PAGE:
Returning to Work Safely

These are unprecedented times, especially for small business owners — our customers, families and employees have all been impacted by the COVID-19 pandemic, in one way or another. Independent business owners need guidance to protect their business and employees, but want the ability to operate freely. Here are considerations for how to prepare for a safe return to work, while running your business and serving your customers.

First, consider a thorough training program for your staff. You might start with how to speak to your customers about your safety precautions. Give them a script on how to greet and thank customers given the new normal. Prepare a list of potential questions and answers so they can respond to customer questions about health and safety concerns in a professional manner. Depending on the nature of your business and customer relationships, customers may ask about the status of your business and whether it will survive. Create an authentic answer that re-assures your customer that you and your staff are there to stay and can be relied on for years to come.

If you’ve adjusted work protocols for social distancing you'll want to train your staff on new work procedures, reinforcing the importance of workplace adjustments. Like most workplace change, employees may be resistant so you’ll want to reinforce the well-intended reasons for new requirements. 

Here are some considerations for getting your employees back to work safely.

  • Adjust work protocols for social distancing. If they must work in close proximity to one another indoors, insist on face masks. You should make them available to avoid lost time due to employees not coming to work prepared.
  • If your employees use company-owned vehicles or equipment, limit the use to one person. You should limit one person per vehicle and have employees drive directly to job sites. Also limit tools and equipment to one person’s use.
  • Enforce cleaning and sanitation protocols for all common spaces including vehicles and equipment. (Remember tools, handles, steering wheels, etc.)
  • Consider staggering start times to minimize congregation at office and shop locations. 

While most employees will be happy to return to work, some may be less motivated because of recent changes to unemployment benefits, safety concerns and other coronavirus-induced stressors. Keeping your staff engaged and focused on work may be a challenge. It’s important that employees know you’ve created a safe and healthy environment for their return. One way to demonstrate your concern for their safety is to create and post signs informing them of warning signs. There are several resources available online for these types of things. Early warning signs should include:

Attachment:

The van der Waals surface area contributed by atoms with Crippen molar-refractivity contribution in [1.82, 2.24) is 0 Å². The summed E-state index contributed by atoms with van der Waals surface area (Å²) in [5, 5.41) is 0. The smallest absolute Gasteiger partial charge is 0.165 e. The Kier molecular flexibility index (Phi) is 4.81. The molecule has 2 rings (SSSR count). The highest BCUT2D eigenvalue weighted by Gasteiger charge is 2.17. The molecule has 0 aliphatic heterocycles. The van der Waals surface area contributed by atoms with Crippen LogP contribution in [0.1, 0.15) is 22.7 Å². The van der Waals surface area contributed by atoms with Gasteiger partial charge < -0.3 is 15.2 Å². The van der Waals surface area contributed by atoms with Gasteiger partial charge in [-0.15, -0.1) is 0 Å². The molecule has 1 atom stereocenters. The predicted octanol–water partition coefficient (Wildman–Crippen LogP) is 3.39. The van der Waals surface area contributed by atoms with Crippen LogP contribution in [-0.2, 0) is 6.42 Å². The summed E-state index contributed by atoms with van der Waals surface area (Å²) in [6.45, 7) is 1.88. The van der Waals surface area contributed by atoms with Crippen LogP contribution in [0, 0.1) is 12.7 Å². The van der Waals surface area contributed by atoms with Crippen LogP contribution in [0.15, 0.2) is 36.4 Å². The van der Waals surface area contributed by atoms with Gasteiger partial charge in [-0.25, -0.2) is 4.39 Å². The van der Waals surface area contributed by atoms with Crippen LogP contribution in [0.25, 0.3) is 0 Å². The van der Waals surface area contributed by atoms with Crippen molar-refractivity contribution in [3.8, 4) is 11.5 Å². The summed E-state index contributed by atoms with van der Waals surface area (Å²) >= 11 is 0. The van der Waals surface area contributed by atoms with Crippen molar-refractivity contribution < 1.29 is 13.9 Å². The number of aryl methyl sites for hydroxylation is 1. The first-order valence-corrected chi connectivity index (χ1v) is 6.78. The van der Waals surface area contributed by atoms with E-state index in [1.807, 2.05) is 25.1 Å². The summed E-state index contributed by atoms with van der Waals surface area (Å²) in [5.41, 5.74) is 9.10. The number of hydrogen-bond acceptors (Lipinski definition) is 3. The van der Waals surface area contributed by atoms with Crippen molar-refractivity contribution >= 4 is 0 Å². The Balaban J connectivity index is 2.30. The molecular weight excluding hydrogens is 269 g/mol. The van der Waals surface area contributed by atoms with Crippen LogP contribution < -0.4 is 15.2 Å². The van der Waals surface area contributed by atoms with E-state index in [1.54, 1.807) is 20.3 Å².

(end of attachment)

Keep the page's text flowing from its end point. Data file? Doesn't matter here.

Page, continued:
Body aches


Loss of appetite

Dry Cough

Loss of taste

Another way to reinforce your intent to maintain a safe and healthy workplace is to encourage your employees to do certain things, and insist they don’t do others.

The Dos

The Don’ts

  • Stay home when they are not feeling well.
  • Wash their hands more often than normal with warm water and hand soap.
  • Implement social distance (staying at least 6-feet apart)
  • Practice respiratory etiquette, including covering coughs and sneezes, and avoid touching their eyes, nose or mouth with unwashed hands
  • Use hand sanitizer gels or wipes.
  • Wash their hands and exposed skin before leaving work before the end of the day before leaving the job site
  • Come to work when ill
  • Share work masks, respirators or other PPE equipment such as ear muffs or gloves.
  • Use a nuisance mask or respirator that is dirty or contaminated or been stored in a potentially dirty environment
  • Come to work in dirty clothing
  • Come to work impaired or not ready for duty

If you need additional information regarding a safe return to work, check out these resources:


Note: the information provided in this article has been curated from various articles and websites written for small business owners with guidance during COVID-19.